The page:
In addition, there have been some investigations about the association of exosome counts with inflammatory cytokine levels.36,37 For instance, Tan et al reported higher exosome counts in COPD patients compared to the healthy controls and also demonstrated elevated levels of CRP, IL-6, and soluble tumor necrosis factor receptor 1 (sTNFR1) in COPD patients, which was correlated with the serum exosome counts. Furthermore, IL-6 and sTNFR1 levels in patients experiencing an acute exacerbation of COPD were higher than in stable patients.38 Similarly, our study demonstrated a higher number of exosomes in the blood of COPD patients compared to healthy individuals. Moreover, there was a significant association between environmental pollutant PM10 and PM2.5 exposures in patients with the frequency of serum exosomes. There was also a significant difference between the IFN- γ serum levels of patients and healthy individuals. However, we found no association between exosome counts and cytokine levels and this may be due to the administration of inhaled corticosteroids or high baseline amounts of IL-6 in healthy volunteers.

These findings suggest a correlation between air pollution and exosome release in COPD patients. Therefore, it might be helpful to avoid polluted environments in order to reduce the severity of inflammation and exacerbation of the disease. Serum levels of circulating exosomes and their contents might serve as diagnostic and prognostic biomarkers in patient surveillance.

The present study had some limitations, for instance, the sample size was fairly small. Since smoking is a considerable risk factor for developing COPD, finding patients without any history of active or passive smoking was challenging. In addition, due to the coronavirus disease 2019 pandemic, the patients’ presence in the clinics was restricted. Therefore, the number of eligible patients was lower than expected. The other limitation was the lack of information about the biological contents of the detected exosomes. Obviously, to discover the correlation of exosomes with chronic inflammation and disease pathogenesis, it is critical to investigate the probable presence of cytokines, chemokines, and nucleic acids. In brief, the elevated number of exosomes in the serum of COPD patients and the correlation of exosome count with air pollutants suggests the need for further studies to reveal the mechanisms associating environmental factors with the inflammatory process in COPD.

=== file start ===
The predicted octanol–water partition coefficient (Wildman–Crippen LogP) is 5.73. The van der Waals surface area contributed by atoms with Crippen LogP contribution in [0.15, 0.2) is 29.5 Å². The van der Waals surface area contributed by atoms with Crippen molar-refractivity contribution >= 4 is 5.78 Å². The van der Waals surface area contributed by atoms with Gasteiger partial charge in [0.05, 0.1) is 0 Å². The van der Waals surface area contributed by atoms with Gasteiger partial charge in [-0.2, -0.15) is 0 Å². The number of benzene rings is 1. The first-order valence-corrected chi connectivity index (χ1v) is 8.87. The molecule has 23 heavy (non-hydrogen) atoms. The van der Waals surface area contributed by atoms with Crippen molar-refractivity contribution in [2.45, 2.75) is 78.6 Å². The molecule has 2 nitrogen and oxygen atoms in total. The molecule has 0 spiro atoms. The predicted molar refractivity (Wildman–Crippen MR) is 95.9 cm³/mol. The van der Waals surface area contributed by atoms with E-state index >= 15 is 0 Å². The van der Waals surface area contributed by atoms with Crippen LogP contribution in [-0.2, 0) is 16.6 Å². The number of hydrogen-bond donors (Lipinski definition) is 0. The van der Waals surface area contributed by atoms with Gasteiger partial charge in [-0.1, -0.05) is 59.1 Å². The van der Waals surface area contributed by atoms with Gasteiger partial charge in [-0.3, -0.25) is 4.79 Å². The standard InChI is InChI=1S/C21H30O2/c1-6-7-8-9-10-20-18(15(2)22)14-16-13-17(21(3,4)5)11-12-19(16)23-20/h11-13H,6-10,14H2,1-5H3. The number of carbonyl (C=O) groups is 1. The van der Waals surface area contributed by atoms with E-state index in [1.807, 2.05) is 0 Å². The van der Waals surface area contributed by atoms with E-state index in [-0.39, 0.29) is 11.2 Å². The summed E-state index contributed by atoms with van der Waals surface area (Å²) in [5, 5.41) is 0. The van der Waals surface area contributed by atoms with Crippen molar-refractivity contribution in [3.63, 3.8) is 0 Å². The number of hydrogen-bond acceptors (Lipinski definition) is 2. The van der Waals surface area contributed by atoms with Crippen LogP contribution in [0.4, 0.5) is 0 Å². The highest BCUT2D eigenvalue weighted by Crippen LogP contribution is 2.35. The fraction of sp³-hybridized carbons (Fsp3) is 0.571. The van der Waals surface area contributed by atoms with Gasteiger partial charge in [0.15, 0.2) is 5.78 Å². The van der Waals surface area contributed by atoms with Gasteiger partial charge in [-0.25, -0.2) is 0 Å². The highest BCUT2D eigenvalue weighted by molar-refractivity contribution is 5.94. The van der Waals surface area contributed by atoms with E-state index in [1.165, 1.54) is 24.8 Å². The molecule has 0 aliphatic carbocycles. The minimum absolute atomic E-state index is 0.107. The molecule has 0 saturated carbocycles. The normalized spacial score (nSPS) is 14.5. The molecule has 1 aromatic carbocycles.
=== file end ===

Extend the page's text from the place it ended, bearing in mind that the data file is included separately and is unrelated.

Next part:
Acknowledgments

Author contributions: NS designed the study, supervised the experimental work, analyzed data, and wrote the manuscript. SA analyzed data and reviewed and corrected the manuscript. EK evaluated patients and the acquisition of patients’ clinical data. MSH and KN contributed to the air quality control data collection and analysis. MS and HM performed the experimental tests. MN conceived the idea and co-supervised the project and obtained funds. ME revised the manuscript and supervised the project. All authors were involved in the final approval of the manuscript.

We thank the Air Quality and Traffic Control Center as well as the Air Pollution and Environmental Research Institute for providing us with the air quality data.

Declaration of Interests

All authors declare no conflicts of interest.

Online Supplement

Click here to view the online supplement.

1. Silverman EK. Genetics of COPD. Annu Rev Physiol. 2020;82:413-431. https://doi.org/10.1146/annurev-physiol-021317-121224

2. Adeloye D, Song P, Zhu Y, et al. Global, regional, and national prevalence of, and risk factors for, chronic obstructive pulmonary disease (COPD) in 2019: a systematic review and modelling analysis. Lancet Respir Med. 2022;10(5):447-458. https://doi.org/10.1016/S2213-2600(21)00511-7

3. Tan WC, Sin DD, Bourbeau J, et al. Characteristics of COPD in never-smokers and ever-smokers in the general population: results from the CanCOLD study. Thorax. 2015;70(9):822-829. https://doi.org/10.1136/thoraxjnl-2015-206938

4. Fuller R, Landrigan PJ, Balakrishnan K, et al. Pollution and health: a progress update. Lancet Planet Health. 2022;6(6):E535-E547. https://doi.org/10.1016/S2542-5196(22)00090-0